Each year, millions of American workers suffer injury, illness or even death on the job. Worse, employer willful or unwitting negligence of safety and health standards is too often the cause. But, thanks to the efforts of the U.S. Department of Labor's Occupational Safety and Health Administration (OSHA), the number of employer-negligence victims has at least declined over the years.
OSHA is responsible for assuring the safety and health of American workers by:
- Setting and enforcing workplace and occupational safety and health standards
- Providing training, outreach and education
- Establishing partnerships
- Encouraging continual improvement in workplace safety and health
If you're an American worker who's concerned about job safety and health for yourself or coworkers, the Occupational Safety and Health Administration is the place to turn. You may file a health and safety complaint with OSHA against your employer online, or by mail, fax or telephone. (If your state has an OSHA-approved plan, OSHA will forward your complaint to the appropriate agency.) If your complaint warrants it, OSHA will schedule a workplace inspection and force your employer to correct infractions of health and safety standards. Your employer might also have to pay a punitive fine. In fiscal year 2004, OSHA conducted over 39,167 inspections, revealing 86,708 infractions that resulted in fines of over $85 million.
Almost every U.S. employer and worker is under OSHA jurisdiction for occupational safety and health standards in the workplace and elsewhere on the job. OSHA gets its authority from the Federal, Occupational Safety and Health Act of 1970 (OSH Act or OSHA). It enforces the Act through regulations. Your state might have its own safety and health standards, laws and regulations that provide the same or better protection. For example, the Division of Occupational Safety and Health (DOSH) enforces the California Health and Safety Code of Regulations, under the Cal/OSHA Program.
Because the OSH Act has built-in whistle blower protections, your employer cannot rightfully retaliate in any way against you for:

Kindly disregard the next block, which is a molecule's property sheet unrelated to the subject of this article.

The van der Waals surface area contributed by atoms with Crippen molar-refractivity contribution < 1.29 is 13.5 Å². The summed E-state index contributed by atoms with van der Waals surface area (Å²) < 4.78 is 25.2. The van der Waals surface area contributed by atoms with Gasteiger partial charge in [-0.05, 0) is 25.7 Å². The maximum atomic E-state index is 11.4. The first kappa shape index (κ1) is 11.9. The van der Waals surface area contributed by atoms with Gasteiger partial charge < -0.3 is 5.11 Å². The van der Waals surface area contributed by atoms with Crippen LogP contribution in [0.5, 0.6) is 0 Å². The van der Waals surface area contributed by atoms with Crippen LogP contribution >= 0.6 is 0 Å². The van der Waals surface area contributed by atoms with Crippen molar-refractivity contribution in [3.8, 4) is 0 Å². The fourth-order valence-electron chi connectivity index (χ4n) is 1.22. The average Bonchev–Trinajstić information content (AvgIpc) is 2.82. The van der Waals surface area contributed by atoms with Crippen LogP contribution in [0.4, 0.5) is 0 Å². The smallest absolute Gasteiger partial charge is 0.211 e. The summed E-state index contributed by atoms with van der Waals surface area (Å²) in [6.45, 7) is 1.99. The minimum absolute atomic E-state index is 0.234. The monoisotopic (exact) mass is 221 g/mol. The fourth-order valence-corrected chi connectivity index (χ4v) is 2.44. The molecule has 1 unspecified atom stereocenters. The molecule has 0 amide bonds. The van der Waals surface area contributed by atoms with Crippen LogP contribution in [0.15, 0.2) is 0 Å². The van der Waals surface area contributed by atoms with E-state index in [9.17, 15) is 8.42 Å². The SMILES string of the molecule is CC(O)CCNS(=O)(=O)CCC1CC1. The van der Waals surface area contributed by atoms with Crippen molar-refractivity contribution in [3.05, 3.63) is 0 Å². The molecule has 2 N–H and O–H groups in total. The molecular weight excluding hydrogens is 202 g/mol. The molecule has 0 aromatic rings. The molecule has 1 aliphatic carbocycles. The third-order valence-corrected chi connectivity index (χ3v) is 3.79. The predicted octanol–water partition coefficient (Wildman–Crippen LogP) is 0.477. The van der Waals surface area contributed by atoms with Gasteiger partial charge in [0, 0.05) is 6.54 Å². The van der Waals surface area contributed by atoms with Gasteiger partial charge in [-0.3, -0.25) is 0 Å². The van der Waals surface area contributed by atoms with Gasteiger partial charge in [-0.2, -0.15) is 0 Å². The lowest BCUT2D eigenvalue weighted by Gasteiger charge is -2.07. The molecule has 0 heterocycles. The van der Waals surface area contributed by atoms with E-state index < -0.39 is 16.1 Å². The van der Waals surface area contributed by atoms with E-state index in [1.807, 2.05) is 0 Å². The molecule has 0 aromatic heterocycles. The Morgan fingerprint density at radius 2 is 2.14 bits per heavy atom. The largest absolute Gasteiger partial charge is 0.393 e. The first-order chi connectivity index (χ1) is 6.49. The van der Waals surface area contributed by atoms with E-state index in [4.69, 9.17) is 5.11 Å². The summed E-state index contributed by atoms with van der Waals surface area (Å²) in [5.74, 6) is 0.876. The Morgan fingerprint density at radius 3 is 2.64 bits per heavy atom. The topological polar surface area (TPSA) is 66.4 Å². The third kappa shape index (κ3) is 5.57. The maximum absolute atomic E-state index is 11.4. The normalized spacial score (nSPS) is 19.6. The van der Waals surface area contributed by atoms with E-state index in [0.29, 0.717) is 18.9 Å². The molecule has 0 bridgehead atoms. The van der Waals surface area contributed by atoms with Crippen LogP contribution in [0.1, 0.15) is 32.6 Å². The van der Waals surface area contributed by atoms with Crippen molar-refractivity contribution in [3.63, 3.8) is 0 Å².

- Filing a complaint with OSHA about safety and health
- Seeking an OSHA inspection
- Participating in an inspection
- Participating or testifying in any proceeding related to an inspection
- Refusing to work under conditions of imminent danger of death or serious injury
OSHA administers the whistle blower protections and enforces the regulations of thirteen additional laws related to workplace and occupational safety and health. All consider employer retaliation to be a form of illegal employment discrimination. If your employer does retaliate against you, contact the nearest OSHA office right away. You have only a limited amount of time (e.g., 30 days) to file a retaliation complaint against your employer. If your state has enacted safety and health laws and regulations, they too likely have whistle-blower retaliation protections and time limits for filing complaints.
For more information, browse the informative site of the Occupational Safety and Health Administration.
|Workplace and Occupational Safety and Health offers general information only and is not intended as legal advice. Neither the author nor publisher are engaged in rendering legal services. Please see an attorney for legal advice. Because laws vary by state and are subject to change at both the state and Federal levels, neither the author nor publisher guarantees the accuracy of this article. Should you act based on this information, you do so at your sole risk. Neither the author nor publisher shall have any liability arising from your decision to act on this information.|